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Elizabeth Garner, MD, MPH, President of the American Medical Women’s Association (AMW) announces four AMWA Presidential Awards to be presented during  the 109th AMWA Annual Meeting, held virtually from March 22 to 24, 2024. 

This year’s awardees have been chosen for this recognition for the critical role they have played in raising  awareness of women’s health research all the way to the White House. In doing so, they made a compelling case to address the lack of investment in women’s health research and development by sharing insights and data, and by bringing together the global ecosystem of healthcare practitioners, researchers, public health experts, NGOs, consultants, industry, business leaders, investors, government agencies and policy makers, patient advocates and others, all toward a single goal of improving the lives of women and their families around the world.

“AMWA is pleased to present the 2024 Presidential Award to: WHAM-Women’s Health Access Matters, for addressing the gap and accelerating much needed funding in women’s health research to transform women’s lives and positively impact the economy.,” says Dr. Garner.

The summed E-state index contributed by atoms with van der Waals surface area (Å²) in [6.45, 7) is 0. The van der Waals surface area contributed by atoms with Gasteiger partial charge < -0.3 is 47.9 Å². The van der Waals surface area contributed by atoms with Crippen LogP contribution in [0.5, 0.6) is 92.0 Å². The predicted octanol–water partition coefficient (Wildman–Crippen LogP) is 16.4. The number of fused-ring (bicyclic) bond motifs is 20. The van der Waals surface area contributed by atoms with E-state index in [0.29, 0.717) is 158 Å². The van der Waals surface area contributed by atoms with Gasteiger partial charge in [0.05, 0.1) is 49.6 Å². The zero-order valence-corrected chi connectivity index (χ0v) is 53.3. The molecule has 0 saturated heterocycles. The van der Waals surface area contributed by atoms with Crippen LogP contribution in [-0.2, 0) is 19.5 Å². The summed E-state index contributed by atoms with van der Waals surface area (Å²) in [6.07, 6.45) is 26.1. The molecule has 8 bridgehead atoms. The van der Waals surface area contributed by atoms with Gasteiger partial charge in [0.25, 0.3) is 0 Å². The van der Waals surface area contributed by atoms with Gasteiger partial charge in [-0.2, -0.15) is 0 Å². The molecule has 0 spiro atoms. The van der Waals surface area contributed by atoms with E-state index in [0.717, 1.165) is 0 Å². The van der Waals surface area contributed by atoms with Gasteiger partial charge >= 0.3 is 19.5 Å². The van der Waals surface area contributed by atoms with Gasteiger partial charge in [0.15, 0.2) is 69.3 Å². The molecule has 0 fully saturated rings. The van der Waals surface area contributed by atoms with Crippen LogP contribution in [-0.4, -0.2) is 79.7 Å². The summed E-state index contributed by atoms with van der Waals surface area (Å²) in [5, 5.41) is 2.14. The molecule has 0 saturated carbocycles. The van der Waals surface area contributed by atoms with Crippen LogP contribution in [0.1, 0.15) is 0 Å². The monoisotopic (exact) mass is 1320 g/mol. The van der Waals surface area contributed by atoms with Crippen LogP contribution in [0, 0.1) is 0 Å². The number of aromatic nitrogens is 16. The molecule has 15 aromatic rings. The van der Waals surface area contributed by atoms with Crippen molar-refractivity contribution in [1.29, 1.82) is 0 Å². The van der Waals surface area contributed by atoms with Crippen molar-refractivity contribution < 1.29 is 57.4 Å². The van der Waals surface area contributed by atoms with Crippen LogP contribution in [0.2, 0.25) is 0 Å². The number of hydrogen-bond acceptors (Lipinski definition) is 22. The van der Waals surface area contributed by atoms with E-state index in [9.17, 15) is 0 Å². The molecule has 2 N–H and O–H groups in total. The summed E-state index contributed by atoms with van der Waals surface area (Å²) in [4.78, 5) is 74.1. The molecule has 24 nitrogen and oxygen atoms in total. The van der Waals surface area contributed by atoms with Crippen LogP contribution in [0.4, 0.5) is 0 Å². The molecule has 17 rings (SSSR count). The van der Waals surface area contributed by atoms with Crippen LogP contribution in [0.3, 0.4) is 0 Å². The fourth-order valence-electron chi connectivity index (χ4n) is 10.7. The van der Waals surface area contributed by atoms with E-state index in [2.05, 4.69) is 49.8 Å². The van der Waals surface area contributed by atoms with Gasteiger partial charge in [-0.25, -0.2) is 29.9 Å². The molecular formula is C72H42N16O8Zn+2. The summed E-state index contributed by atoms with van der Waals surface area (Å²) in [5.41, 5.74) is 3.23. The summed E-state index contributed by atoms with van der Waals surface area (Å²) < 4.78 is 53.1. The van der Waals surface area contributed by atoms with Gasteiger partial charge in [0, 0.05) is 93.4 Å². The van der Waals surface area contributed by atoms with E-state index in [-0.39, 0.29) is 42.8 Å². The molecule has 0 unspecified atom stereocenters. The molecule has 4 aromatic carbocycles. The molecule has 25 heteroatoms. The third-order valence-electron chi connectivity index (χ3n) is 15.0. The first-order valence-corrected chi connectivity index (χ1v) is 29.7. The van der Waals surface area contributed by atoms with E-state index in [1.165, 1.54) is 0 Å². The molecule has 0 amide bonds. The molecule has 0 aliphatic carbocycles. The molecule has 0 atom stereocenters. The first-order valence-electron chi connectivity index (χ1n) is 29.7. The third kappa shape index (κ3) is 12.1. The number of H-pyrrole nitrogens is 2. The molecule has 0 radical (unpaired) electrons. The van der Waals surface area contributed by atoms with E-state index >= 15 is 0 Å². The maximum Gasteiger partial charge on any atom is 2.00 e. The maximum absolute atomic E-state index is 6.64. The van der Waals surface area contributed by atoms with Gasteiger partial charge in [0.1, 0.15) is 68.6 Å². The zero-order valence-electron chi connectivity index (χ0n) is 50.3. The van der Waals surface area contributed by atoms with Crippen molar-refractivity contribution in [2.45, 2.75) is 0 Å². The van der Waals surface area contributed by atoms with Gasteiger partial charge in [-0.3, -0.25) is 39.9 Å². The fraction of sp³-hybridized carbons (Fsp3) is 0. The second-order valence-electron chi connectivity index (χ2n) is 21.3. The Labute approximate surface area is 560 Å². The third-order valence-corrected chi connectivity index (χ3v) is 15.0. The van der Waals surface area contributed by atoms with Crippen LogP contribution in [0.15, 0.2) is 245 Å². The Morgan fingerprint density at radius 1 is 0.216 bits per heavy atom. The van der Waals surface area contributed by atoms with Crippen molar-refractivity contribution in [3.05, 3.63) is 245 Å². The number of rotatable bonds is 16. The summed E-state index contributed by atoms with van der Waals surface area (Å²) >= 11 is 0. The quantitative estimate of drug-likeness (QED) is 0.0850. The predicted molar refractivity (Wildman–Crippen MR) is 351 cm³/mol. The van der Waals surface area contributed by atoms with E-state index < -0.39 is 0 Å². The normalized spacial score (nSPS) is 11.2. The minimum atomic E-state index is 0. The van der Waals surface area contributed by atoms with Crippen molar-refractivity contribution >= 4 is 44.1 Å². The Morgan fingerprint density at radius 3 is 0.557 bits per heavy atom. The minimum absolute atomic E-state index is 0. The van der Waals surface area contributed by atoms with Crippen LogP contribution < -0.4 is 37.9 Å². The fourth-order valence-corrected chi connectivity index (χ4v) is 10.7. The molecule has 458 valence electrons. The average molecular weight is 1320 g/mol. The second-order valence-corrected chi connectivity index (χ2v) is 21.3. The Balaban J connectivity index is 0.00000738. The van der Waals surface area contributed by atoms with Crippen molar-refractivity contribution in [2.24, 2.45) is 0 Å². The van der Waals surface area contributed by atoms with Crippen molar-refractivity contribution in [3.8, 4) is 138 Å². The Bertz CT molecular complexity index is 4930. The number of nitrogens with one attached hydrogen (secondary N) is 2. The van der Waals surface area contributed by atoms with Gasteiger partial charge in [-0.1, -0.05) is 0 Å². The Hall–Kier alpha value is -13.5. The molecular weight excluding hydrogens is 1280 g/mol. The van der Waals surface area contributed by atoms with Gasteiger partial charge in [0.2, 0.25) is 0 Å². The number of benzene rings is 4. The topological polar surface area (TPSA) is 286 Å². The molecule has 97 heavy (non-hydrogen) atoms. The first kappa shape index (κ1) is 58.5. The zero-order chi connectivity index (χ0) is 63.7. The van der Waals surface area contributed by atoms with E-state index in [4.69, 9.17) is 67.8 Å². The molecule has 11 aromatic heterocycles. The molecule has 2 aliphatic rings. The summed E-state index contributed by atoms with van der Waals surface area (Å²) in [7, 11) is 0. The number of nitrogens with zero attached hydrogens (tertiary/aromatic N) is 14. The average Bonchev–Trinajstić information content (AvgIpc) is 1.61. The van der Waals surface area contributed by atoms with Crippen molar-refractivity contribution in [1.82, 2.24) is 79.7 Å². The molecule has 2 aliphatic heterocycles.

“In recognition of the Herculean year-long effort culminating in The Innovation Equity Forum, I am honored to present the 2024 Presidential Award to Jamie White and Maike Scharp,” says Dr. Garner. “This ground-breaking project, sponsored by the US National Institutes of Health and the Bill and Melinda Gates Foundation, brought together a global cross-sector network of diverse stakeholders to form partnerships and formulate innovative ideas to advance the health of women.”

“I am delighted to present the Presidential Award to Lucy Pérez, PhD,, senior partner at McKinsey & Company,” says Dr. Garner, “in recognition of her leadership and insight in quantifying what those of us in women’s health have known for decades, that research in women’s health has been woefully underfunded, causing a void in innovation across diagnostics and therapeutics for many serious diseases, including endometriosis, pre-eclampsia, and others, as well as sex differences in conditions such as heart disease and Alzheimer’s.”

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